The next three days were spent exploring the famous temples of Angkor and it's surrounding areas and visiting the floating villages that survive along the Tonle Sap river. I will explain more in the pictures when i can finally get them up.
Phnom Penh (the capital) was our next port of call for three days and nights. We travelled to Phnom Penh on a night bus which was definately an experience. Dave was very nervous at the beginning, but he had been told people had been robbed whilst they were asleep on these kinds of buses, so that didn't help. The ride was very bumpy and there wasn't much sleep to be had, but we didn't do too bad. There was one official stop, at a restaurant, on the 7 hour journey, which was at 3o'clock in the morning! I got off first for a comfort break and as i returned a man at the restaurant was saying 'ýou eat, you eat''. I just carried on walking back to the bus and ignored him. all i wanted to say was 'it's 3 in the morning, i have just woken up and you're offering NOODLES', not exactly appetising at that time.
After the trauma of Siem Reap we were determined not to be scammed again so when the tuk-tuk and moto drivers came running to the bus to get your business we were ready for them. Keeping calm is the best way, but sometimes it really takes you all your time not to shout. I got off the bus first and was followed by a driver, dave, close behind, was followed by another, but we got our bags and walked away! Thunbs up, high five and all that. We were proud of ourselves! We had an idea where we were going and it was onlya short distance to walk but when we arrived it was far more expensive than quoted on the internet so we kept moving until we found an internet cafe. There we looked up hotels and then dave went and had a look and got some quotes and after the third or fourth attempt found the Royal guesthouse which was nice and in a good location, there was about 100 stairs to climb before we reached our room but we could do with the exercise so that's fine!
Saturday was a hard day. we visited the Killing Fields and Tuol Sleng museum (which is the school. come main prison used as a holding before prisoners were taken to the Killing Fields, during the Khmer Rouge control).
At the prison there are hundreds of photographs of the victims which were used so if anyone escaped (which they invariably didn't) they could be found and it also served as a log for the Khmer Rouge. There are also the original beds and cloths that prisoers laid on (those who were intelligent etc were tortured to give information) which are stained with blood and some of the classrooms were divided into 20-25 individual holding cells that were extremely small. A lot died of starvation and disease before they could be murdered. I think that that might have been a saving grace! Pol Pot was the leader of the Khmer Rouge and others that worked with him were as bad, if not worse than him. Just to give you a little idea of his mentality, he killed members of his own family as he thought they posed a threat to his beliefs. At the Killing Fields there are 129 mass graves of which only 85 have been evacuated and almost 9000 skulls found. A lot of the skulls are displayed in a glass stupa as you walk into the field. A lot of the graves had a mixture of men and women in but two of the others were the ones that really stand out. One which had 129 headless/skulless bodies in (these are the bodies of soldiers who betrayed or were thought to have betrayed the Khmer Rouge. This is known because they all had uniforms of soldiers on) and the other which had mothers nd their babies/small children in. Their slogan for this basically states that if you don't rid of the children now, they will seek revenge when they are older. Not going to depress you anymore. promise.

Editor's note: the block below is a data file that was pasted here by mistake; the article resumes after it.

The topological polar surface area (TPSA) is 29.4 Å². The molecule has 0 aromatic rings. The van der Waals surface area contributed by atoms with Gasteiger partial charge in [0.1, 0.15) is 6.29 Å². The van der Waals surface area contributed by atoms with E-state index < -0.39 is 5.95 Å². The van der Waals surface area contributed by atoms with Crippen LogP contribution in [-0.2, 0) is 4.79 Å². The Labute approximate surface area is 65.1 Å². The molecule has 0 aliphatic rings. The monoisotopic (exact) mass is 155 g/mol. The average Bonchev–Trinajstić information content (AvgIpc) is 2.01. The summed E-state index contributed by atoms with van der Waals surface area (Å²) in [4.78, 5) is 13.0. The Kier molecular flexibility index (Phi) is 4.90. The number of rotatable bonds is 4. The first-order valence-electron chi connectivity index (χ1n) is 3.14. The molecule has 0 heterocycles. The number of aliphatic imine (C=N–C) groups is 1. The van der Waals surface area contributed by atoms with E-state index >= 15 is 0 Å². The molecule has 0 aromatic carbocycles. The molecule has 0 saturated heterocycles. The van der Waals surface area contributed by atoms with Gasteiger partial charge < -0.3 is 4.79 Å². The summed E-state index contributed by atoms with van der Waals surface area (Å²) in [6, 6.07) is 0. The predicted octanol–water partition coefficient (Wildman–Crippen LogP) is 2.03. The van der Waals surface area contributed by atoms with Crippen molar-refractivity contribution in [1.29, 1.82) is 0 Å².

As we left the killing fields and returned to our tuk-tuk, the driver asked us if we wnated to go to the shooting range before he took us to the museum. Like dave said, 'they're just not on the same wave length, anything because it will get them an extra dollar'.
On sunday we just had a chill out day really. We went to the shopping mall then just walked down the riverside again, (which is very nice and very relaxing), had some lunch in an english run bar called the rising sun (which do the most enormous burgers ever) then headed to a bar to watch the rugby.
Not much else to say about Phnom Penh. We did really like it here though and it has made Cambodia seem like a nice country again so we are looking forward to having a few days at the coastal town os Sihanoukville.